Want to see marketing folks get excited? Put them around a table and let them try and come up with the perfect logo. Their passion for logos, fonts, and colour schemes is intense – and strangely contagious.
True story… I once attended a three hour meeting with stakeholders of a new national nonprofit. The entire one hundred and eighty minutes involved a heated debate about whether their new logo should be green or purple. FYI: After much hullabaloo they decided on green, I think. Or maybe purple.
Truthfully, I don’t remember, because the organization itself simply wasn’t memorable. They didn’t end up doing anything particularly spectacular. Within a few years, their funding dwindled and while they’re still around, they certainly aren’t a household name. And that green – or purple – logo couldn’t save them.
Logos, fonts, and colour schemes are cool but they’re not as important as those marketing folks would like you to believe. No one cares about your logo until they care about your organization.
But what about super famous logos?
There are corporate logos many of us covet on our consumer goods, like the Apple logo on a laptop that tells the world we can afford the best. And there are nonprofit logos we recognize right away, like the famous Red Cross logo:
But Apple didn’t succeed simply because they chose the right fruit and the Red Cross didn’t thrive purely on the glory of that plus-sign.
Ultimately, both corporate and nonprofit brands are judged by what they do, not by how snazzy their logos are.
It’s also worth noting that the vast majority of logos are not super famous. In fact, there are very few organizations people recognize just by looking at their logo.
I know this because one of the mindless games on my iPhone is called Logo Quiz. I was sure I would ace this game but I was wrong. In reality, I was shocked by how few logos I could readily connect with actual brands.
Your logo is just an image.
A distinctive logo may make you slightly more recognizable to the general public and that’s nice. But it cannot possibly encompass all of your ambitions and accomplishments, or the many ways you help people. It’s just an image.
Your logo only begins to have meaning after your organization begins to have meaning. Ultimately, people will associate that image with the feelings they have about your organization. It doesn’t work the other way around.
For example, your feelings about the Red Cross logo reflect your feelings about them as an organization. Love them or hate them, your opinions are based on their actions, not on that image. Their reputation doesn’t depend on logos, fonts, or colour schemes – and neither does yours.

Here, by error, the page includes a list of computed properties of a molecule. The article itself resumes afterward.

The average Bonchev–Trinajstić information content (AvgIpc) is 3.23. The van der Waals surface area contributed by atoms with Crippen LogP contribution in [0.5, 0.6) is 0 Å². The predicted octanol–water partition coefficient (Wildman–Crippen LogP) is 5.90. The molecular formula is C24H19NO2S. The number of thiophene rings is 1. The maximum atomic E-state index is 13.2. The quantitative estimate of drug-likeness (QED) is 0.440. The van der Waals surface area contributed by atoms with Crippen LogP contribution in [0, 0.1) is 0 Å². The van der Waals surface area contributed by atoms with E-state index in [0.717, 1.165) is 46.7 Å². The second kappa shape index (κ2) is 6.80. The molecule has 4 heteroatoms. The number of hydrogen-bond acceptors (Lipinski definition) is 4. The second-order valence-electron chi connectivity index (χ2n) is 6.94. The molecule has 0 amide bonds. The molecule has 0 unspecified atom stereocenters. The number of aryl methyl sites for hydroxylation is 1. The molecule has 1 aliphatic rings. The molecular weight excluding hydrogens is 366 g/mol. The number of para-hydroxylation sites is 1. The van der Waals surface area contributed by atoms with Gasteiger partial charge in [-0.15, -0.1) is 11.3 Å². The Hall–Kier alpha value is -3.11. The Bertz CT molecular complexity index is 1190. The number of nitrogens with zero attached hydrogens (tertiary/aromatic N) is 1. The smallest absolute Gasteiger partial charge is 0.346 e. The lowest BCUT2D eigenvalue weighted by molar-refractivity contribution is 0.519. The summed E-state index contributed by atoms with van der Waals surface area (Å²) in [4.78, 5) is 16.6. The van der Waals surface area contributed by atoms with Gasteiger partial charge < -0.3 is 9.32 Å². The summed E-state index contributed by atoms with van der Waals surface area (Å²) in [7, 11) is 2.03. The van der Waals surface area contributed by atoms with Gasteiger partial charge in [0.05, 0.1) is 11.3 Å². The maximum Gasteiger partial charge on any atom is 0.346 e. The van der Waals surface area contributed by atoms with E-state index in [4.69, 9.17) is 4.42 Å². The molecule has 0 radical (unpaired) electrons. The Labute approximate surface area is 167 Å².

So if no one cares about your logo, what DO they care about?
People care about what you do and how you do it. They care about the value of your products, programs, and services, and the ethical core of your organization. Brand images, like your logo, are cool and have value, but they’re not as important as those marketing folks want you to believe. They can’t build a positive reputation overnight. Nothing can.
Everything worthwhile takes time and effort. To grow and thrive, you need to focus your attention and energy on real people and their needs:
- Who are you trying to serve?
- What are their pain points? (What do they need?)
- How can you create and promote products, programs, and services that meet those needs?
You also need to keep your eyes on the basics, like developing a respectful, inclusive organizational culture, where your people take pride in their work and have a passion for what you’re trying to accomplish.
The more deeply you focus on people, the better. Because that’s the BIG secret to building an effective, mission-driven organization.
You can always tweak your logo.
Your logo isn’t a tattoo. If stakeholders wake up one day and hate the logo, it can be tweaked. In fact, if your organization is growing and you’re pushing forward, chances are that you will outgrow your initial branding materials. That’s a GOOD thing. It means you’re not stagnant!
Loads of very high-profile organizations have changed their logos more than once. For example, UNICEF has changed its logo several times. Their first logo depicted a child drinking milk. Now, they focus on a parent lifting up a child. As the organization grew and evolved, so did their logo.
That said, the future of UNICEF doesn’t rest on the creativity of their logo design team. At the end of the day, their logo is a reflection of what they stand for, not a driving force of change.
Your logo is part of your organization’s public image, and as such it is worthy of a degree of attention. But it’s important to recognize that logos, fonts, and colour schemes are just bells and whistles.
A fancy new logo isn’t going to put you on the fast track to greater recognition or authority. If you want to be known for your greatness, you need to BE GREAT. Just looking great won’t do it.
So focus on the truly important stuff – people. Try to settle on a decent logo, because logos are cool. But don’t lose sleep over it.